Library and Information Science (LIS) (as distinct from information theory) is the "study of stuff having to do with libraries." Strictly speaking, LIS consists of academic studies (most often surveys) about how library resources are used and how people interact with library systems. These studies tend to be specific to certain libraries at certain times.
Library Science is distinct from Librarianship, which is the practical services rendered by librarians in their day-to-day attempt to meet the needs of library patrons. Librarianship tends not to generate new knowledge, nor to strive to advance any field or discipline. Librarians only rarely engage in Library Science, and then usually outside their jobs as librarians. But the study of Library Science is part of the requisite training of librarians. "Information" and "documentation" means non-book stuffs that (university) libraries deal with, such as magazines, scientific journals, technical reports, and access to online databases.
The term "Library and Information Science" should not be broken into these separate pieces. Library and Information Science is a hybrid academic field that grew from library schools' fight for survival in the electronic age. The politics of academia, issues of status and prestige, issues of perceived obsolescence and other forces created these programs. Programs in Library and Information Science are interdisciplinary, overlapping with the fields of systems' analysis, computer science, statistics and various parts of the social sciences.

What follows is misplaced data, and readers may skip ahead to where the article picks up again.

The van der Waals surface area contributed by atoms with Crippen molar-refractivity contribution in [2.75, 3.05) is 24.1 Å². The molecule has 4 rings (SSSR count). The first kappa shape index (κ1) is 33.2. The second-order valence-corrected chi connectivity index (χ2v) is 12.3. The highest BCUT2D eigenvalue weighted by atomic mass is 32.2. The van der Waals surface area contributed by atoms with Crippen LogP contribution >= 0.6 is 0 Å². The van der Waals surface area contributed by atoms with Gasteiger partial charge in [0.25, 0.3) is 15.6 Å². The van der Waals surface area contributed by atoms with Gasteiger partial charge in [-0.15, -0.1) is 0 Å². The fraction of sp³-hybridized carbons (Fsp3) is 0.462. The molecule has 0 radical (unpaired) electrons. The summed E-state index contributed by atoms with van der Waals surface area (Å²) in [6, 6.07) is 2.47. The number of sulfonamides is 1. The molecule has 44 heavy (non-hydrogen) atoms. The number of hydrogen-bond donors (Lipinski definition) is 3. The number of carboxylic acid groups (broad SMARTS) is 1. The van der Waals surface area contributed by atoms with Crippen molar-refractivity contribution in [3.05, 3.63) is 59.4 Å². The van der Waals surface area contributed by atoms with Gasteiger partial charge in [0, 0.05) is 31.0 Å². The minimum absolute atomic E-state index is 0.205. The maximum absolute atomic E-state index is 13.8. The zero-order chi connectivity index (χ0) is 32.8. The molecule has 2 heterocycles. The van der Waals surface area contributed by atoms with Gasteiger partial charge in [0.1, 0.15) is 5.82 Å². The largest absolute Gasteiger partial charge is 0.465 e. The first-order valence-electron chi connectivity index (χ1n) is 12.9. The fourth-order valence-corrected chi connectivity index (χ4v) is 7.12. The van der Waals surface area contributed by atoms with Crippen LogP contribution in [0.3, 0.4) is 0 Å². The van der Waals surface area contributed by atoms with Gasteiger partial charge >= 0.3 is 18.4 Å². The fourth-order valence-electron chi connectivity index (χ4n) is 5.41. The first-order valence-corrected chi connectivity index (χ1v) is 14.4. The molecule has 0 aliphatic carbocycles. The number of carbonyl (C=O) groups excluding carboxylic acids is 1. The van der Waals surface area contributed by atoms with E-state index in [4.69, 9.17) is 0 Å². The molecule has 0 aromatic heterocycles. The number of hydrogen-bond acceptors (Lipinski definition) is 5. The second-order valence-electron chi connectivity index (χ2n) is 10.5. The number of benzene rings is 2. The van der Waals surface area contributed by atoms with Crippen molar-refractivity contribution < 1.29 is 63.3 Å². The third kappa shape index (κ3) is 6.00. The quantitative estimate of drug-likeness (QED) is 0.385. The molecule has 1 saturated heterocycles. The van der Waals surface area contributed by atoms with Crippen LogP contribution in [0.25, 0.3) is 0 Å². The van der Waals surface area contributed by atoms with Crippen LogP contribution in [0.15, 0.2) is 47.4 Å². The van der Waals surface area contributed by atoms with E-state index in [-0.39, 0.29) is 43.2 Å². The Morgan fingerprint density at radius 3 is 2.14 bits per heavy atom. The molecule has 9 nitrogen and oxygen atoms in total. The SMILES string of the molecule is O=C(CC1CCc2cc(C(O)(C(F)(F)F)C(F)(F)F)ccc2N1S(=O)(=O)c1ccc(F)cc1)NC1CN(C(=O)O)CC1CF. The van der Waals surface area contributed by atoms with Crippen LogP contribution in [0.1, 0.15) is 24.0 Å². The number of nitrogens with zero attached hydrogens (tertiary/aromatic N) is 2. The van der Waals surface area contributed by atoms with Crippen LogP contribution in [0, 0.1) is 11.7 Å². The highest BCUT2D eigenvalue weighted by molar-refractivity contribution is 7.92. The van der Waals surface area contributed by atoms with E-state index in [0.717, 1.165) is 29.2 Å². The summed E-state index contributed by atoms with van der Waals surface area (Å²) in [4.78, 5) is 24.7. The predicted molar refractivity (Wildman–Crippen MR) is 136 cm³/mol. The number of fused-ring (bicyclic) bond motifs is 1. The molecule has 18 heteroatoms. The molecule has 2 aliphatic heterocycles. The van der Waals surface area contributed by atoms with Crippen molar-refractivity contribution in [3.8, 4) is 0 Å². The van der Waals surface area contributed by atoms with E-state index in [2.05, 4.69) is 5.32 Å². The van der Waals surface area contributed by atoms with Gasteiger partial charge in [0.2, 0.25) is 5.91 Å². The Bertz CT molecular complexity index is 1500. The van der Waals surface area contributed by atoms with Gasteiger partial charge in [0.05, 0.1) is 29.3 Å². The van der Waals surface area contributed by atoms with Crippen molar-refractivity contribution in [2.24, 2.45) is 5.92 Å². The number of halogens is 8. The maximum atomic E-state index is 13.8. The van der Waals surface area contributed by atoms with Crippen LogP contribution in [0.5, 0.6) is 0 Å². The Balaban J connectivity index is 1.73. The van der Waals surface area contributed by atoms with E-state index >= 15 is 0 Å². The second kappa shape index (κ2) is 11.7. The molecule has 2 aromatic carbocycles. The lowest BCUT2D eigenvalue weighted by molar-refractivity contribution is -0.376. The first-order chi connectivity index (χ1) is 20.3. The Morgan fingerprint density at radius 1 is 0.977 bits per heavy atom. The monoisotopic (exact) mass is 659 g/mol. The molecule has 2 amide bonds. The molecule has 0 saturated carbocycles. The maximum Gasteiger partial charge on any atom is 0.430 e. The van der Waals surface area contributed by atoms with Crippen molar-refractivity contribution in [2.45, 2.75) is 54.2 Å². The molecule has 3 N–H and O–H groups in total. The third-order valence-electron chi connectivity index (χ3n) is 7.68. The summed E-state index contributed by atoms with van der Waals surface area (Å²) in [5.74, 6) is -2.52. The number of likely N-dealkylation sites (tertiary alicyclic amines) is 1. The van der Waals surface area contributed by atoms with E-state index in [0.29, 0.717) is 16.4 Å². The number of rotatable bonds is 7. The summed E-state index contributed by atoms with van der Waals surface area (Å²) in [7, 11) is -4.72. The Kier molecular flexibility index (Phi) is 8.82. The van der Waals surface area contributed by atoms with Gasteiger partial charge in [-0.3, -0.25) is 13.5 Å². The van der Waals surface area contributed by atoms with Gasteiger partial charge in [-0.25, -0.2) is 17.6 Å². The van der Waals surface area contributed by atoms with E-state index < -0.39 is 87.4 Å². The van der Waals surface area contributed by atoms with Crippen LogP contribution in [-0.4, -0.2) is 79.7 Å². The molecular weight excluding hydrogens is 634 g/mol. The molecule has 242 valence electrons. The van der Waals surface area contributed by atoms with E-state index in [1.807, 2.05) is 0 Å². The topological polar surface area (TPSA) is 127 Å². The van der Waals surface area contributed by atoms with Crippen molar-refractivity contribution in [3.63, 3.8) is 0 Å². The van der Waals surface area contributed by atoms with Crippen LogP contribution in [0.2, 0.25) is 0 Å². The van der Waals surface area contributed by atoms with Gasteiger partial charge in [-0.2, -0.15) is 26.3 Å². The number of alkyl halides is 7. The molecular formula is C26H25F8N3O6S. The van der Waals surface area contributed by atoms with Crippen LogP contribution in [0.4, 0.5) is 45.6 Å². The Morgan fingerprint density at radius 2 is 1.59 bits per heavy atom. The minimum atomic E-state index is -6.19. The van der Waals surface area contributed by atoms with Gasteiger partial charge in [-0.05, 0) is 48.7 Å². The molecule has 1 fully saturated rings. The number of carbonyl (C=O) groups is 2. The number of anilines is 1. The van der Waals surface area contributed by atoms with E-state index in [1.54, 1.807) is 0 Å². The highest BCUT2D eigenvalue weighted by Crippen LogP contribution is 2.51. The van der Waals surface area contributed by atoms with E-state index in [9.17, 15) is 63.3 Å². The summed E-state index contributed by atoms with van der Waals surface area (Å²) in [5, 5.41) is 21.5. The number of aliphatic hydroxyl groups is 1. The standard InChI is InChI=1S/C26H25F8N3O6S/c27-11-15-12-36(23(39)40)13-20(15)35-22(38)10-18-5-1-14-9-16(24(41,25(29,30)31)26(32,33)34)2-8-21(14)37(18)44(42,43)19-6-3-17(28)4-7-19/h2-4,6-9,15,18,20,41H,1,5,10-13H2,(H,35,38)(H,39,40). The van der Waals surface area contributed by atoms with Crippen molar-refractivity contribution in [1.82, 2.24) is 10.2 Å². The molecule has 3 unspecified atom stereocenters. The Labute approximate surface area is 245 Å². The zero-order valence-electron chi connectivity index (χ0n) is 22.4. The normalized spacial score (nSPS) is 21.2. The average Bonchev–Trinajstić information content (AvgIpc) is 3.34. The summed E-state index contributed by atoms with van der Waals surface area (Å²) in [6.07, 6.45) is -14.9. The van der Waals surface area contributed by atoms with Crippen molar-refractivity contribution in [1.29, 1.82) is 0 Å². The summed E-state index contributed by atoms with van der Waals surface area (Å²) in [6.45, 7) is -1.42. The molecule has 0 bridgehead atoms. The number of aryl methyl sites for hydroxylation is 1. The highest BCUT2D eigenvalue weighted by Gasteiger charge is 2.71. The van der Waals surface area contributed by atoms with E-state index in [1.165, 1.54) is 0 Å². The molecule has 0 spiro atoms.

The field of Library and Information Science is not defined by its output of information specialists, but by the "information specialists" who remain in academia teaching and doing research, by its literature, its journals and all the other ways in which an academic discipline is defined, the study of which, by the way, falls within the scope of Library and Information Science!
Basic topics in Library science include the acquisition, classification and preservation of Library materials.
Important LIS institutions and resources:
- SLIS Indiana University, http://www.slis.indiana.edu/
- School of Information, University of Michigan, http://www.si.umich.edu/
- Syracuse University School of Information Studies, http://istweb.syr.edu/
- OCLC, http://www.oclc.org/
- American Library Association, http://www.ala.org/
- Canadian Library Association, http://www.cla.ca
Some current LIS issues:
What are our priorities for writing in this area? To help develop a list of the most basic topics in LIS, please see Library and Information Science basic topics.